Small Entities

Under the Regulatory Flexibility Act (5 U.S.C. 601-612), we have considered whether this rule would have a significant economic impact on a substantial number of small entities. The term “small entities” comprises small businesses, not-for-profit organizations that are independently owned and operated and are not dominant in their fields, and governmental jurisdictions with populations of less than 50,000.

The Coast Guard certifies under 5 U.S.C. 605(b) that this rule will not have a significant economic impact on a substantial number of small entities.

This rule may affect the following entities, some of which might be small entities: the owners or operators of vessels intending to transit or anchor in portions of the New York Captain of the Port Zone deemed by the Captain of the Port to present an unacceptable level of risk to the safety and security of the general public. However, these safety and security zones would not have a significant economic impact on a substantial number of small entities for the reasons discussed in the Regulatory Planning and Review section above.

Assistance for Small Entities

Under section 213(a) of the Small Business Regulatory Enforcement Fairness Act of 1996 (Pub. L. 104-121), in the NPRM we offered to assist small entities in understanding the rule so that they could better evaluate its effects on them and participate in the rulemaking process.

Small businesses may send comments on the actions of Federal employees who enforce, or otherwise determine compliance with, Federal regulations to the Small Business and Agriculture Regulatory Enforcement Ombudsman and the Regional Small Business Regulatory Fairness Boards. The Ombudsman evaluates these actions annually and rates each agency's responsiveness to small business. If you wish to comment on actions by employees of the Coast Guard, call 1-888-REG-FAIR (1-888-734-3247). The Coast Guard will not retaliate against small entities that question or complain about this rule or any policy or action of the Coast Guard.

Collection of Information

This rule calls for no new collection of information under the Paperwork Reduction Act of 1995 (44 U.S.C. 3501-3520).

Federalism

A rule has implications for federalism under Executive Order 13132, Federalism, if it has a substantial direct effect on State or local governments and would either preempt State law or impose a substantial direct cost of compliance on them. We have analyzed this rule under that Order and have determined that it does not have implications for federalism.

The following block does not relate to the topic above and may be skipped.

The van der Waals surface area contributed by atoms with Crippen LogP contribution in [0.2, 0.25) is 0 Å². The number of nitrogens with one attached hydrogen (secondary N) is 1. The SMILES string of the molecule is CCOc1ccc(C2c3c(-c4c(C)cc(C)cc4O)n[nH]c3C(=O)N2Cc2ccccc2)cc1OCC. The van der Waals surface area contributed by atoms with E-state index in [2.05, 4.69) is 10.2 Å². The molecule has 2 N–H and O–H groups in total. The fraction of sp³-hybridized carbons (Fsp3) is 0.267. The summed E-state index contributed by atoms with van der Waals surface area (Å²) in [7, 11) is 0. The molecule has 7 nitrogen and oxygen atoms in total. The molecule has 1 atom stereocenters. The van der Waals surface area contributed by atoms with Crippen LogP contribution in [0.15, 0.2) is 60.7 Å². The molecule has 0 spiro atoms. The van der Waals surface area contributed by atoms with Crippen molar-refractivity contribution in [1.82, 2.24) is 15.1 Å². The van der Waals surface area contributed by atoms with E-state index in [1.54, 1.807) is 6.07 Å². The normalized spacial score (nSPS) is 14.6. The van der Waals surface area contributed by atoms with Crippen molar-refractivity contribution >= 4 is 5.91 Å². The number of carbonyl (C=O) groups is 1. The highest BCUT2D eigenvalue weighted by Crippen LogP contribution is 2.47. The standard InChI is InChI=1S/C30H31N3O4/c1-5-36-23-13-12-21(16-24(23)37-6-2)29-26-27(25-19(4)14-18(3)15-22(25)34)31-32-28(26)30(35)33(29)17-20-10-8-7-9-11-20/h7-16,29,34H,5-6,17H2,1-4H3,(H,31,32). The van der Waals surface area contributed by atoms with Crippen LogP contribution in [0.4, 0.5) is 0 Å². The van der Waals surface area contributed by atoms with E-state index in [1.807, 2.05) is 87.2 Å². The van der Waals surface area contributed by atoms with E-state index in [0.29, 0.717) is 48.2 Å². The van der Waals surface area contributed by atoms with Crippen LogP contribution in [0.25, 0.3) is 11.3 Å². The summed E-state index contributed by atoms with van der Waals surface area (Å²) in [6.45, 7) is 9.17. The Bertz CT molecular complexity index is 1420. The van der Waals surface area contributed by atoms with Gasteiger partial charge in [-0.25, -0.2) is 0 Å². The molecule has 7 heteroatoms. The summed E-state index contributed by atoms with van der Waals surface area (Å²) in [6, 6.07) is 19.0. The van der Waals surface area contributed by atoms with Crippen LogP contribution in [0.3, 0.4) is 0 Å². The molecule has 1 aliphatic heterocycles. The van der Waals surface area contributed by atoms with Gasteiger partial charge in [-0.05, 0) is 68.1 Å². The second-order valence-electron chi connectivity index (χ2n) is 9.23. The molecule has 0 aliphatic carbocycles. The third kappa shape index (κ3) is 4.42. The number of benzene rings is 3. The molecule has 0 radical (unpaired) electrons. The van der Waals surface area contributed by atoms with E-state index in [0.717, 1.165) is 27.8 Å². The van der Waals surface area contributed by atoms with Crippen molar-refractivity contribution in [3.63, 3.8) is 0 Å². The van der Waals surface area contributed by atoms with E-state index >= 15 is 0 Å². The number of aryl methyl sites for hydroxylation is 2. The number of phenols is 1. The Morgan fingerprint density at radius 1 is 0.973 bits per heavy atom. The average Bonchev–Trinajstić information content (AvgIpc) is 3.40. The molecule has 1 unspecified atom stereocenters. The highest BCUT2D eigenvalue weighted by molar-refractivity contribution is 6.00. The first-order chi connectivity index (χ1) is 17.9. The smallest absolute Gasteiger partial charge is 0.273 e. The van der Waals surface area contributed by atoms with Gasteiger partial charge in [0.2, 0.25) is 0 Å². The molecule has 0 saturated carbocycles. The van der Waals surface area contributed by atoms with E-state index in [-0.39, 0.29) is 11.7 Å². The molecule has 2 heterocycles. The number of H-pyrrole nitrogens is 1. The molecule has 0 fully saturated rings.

Unfunded Mandates Reform Act

The Unfunded Mandates Reform Act of 1995 (2 U.S.C. 1531-1538) requires Federal agencies to assess the effects of their discretionary regulatory actions. In particular, the Act addresses actions that may result in the expenditure by a State, local, or tribal government, in the aggregate, or by the private sector of $100,000,000 or more in any one year. Though this rule will not result in such an expenditure, we do discuss the effects of this rule elsewhere in this preamble.

Taking of Private Property

This rule will not effect a taking of private property or otherwise have taking implications under Executive Order 12630, Governmental Actions and Interference with Constitutionally Protected Property Rights.

Civil Justice Reform

This rule meets applicable standards in sections 3(a) and 3(b)(2) of Executive Order 12988, Civil Justice Reform, to minimize litigation, eliminate ambiguity, and reduce burden.

Protection of Children

We have analyzed this rule under Executive Order 13045, Protection of Children from Environmental Health Risks and Safety Risks. This rule is not an economically significant rule and does not create an environmental risk to health or risk to safety that may disproportionately affect children.

Indian Tribal Governments

This rule does not have tribal implications under Executive Order 13175, Consultation and Coordination with Indian Tribal Governments, because it does not have a substantial direct effect on one or more Indian tribes, on the relationship between the Federal Government and Indian tribes, or on the distribution of power and responsibilities between the Federal Government and Indian tribes.

Energy Effects